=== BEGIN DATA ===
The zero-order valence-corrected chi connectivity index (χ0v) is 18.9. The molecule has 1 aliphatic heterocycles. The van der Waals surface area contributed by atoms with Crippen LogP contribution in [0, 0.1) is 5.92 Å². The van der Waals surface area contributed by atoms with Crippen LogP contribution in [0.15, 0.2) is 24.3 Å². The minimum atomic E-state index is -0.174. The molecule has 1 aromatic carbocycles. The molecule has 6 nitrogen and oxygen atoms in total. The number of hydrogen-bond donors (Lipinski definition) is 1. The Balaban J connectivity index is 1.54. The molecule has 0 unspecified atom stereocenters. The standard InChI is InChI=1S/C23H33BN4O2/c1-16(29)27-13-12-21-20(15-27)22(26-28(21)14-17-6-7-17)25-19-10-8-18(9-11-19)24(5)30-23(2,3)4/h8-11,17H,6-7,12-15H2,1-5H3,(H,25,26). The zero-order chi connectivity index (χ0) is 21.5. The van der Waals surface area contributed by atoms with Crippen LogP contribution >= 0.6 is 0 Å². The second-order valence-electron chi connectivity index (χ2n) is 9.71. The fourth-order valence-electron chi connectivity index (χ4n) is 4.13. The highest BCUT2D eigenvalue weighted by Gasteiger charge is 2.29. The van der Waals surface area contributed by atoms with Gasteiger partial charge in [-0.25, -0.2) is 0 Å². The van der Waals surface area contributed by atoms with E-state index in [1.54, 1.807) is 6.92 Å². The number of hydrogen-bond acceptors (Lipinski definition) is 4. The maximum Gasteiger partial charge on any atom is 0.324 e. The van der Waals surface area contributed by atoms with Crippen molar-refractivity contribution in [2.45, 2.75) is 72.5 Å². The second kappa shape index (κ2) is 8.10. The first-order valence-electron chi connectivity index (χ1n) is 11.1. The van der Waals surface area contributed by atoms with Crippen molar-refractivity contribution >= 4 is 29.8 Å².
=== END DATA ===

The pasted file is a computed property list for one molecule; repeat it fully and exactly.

The zero-order valence-corrected chi connectivity index (χ0v) is 18.9. The molecule has 1 aliphatic heterocycles. The van der Waals surface area contributed by atoms with Crippen LogP contribution in [0, 0.1) is 5.92 Å². The van der Waals surface area contributed by atoms with Crippen LogP contribution in [0.15, 0.2) is 24.3 Å². The minimum atomic E-state index is -0.174. The molecule has 1 aromatic carbocycles. The molecule has 6 nitrogen and oxygen atoms in total. The number of hydrogen-bond donors (Lipinski definition) is 1. The Balaban J connectivity index is 1.54. The molecule has 0 unspecified atom stereocenters. The standard InChI is InChI=1S/C23H33BN4O2/c1-16(29)27-13-12-21-20(15-27)22(26-28(21)14-17-6-7-17)25-19-10-8-18(9-11-19)24(5)30-23(2,3)4/h8-11,17H,6-7,12-15H2,1-5H3,(H,25,26). The zero-order chi connectivity index (χ0) is 21.5. The van der Waals surface area contributed by atoms with Crippen LogP contribution >= 0.6 is 0 Å². The second-order valence-electron chi connectivity index (χ2n) is 9.71. The fourth-order valence-electron chi connectivity index (χ4n) is 4.13. The highest BCUT2D eigenvalue weighted by Gasteiger charge is 2.29. The van der Waals surface area contributed by atoms with Gasteiger partial charge in [-0.25, -0.2) is 0 Å². The van der Waals surface area contributed by atoms with E-state index in [1.54, 1.807) is 6.92 Å². The number of hydrogen-bond acceptors (Lipinski definition) is 4. The maximum Gasteiger partial charge on any atom is 0.324 e. The van der Waals surface area contributed by atoms with Crippen molar-refractivity contribution in [2.45, 2.75) is 72.5 Å². The second kappa shape index (κ2) is 8.10. The first-order valence-electron chi connectivity index (χ1n) is 11.1. The van der Waals surface area contributed by atoms with Crippen molar-refractivity contribution >= 4 is 29.8 Å².